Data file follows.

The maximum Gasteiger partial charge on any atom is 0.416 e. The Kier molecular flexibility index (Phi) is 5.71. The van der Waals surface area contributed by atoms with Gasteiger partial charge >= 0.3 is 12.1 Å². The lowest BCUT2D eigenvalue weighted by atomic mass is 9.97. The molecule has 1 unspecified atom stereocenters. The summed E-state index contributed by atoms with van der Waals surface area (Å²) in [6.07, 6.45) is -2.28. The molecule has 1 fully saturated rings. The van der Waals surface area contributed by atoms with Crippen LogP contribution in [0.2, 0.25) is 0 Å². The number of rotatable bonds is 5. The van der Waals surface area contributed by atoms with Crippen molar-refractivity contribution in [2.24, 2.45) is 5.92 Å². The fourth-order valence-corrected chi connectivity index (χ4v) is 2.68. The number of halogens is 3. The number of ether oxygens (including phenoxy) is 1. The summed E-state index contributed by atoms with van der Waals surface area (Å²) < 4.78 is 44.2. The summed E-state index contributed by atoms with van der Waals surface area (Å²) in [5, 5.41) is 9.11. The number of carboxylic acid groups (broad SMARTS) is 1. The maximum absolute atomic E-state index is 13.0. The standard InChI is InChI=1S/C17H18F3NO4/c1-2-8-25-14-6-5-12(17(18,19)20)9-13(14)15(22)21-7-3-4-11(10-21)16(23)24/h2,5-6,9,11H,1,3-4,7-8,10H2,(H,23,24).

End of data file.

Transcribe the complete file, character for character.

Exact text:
The maximum Gasteiger partial charge on any atom is 0.416 e. The Kier molecular flexibility index (Phi) is 5.71. The van der Waals surface area contributed by atoms with Gasteiger partial charge >= 0.3 is 12.1 Å². The lowest BCUT2D eigenvalue weighted by atomic mass is 9.97. The molecule has 1 unspecified atom stereocenters. The summed E-state index contributed by atoms with van der Waals surface area (Å²) in [6.07, 6.45) is -2.28. The molecule has 1 fully saturated rings. The van der Waals surface area contributed by atoms with Crippen LogP contribution in [0.2, 0.25) is 0 Å². The number of rotatable bonds is 5. The van der Waals surface area contributed by atoms with Crippen molar-refractivity contribution in [2.24, 2.45) is 5.92 Å². The fourth-order valence-corrected chi connectivity index (χ4v) is 2.68. The number of halogens is 3. The number of ether oxygens (including phenoxy) is 1. The summed E-state index contributed by atoms with van der Waals surface area (Å²) < 4.78 is 44.2. The summed E-state index contributed by atoms with van der Waals surface area (Å²) in [5, 5.41) is 9.11. The number of carboxylic acid groups (broad SMARTS) is 1. The maximum absolute atomic E-state index is 13.0. The standard InChI is InChI=1S/C17H18F3NO4/c1-2-8-25-14-6-5-12(17(18,19)20)9-13(14)15(22)21-7-3-4-11(10-21)16(23)24/h2,5-6,9,11H,1,3-4,7-8,10H2,(H,23,24).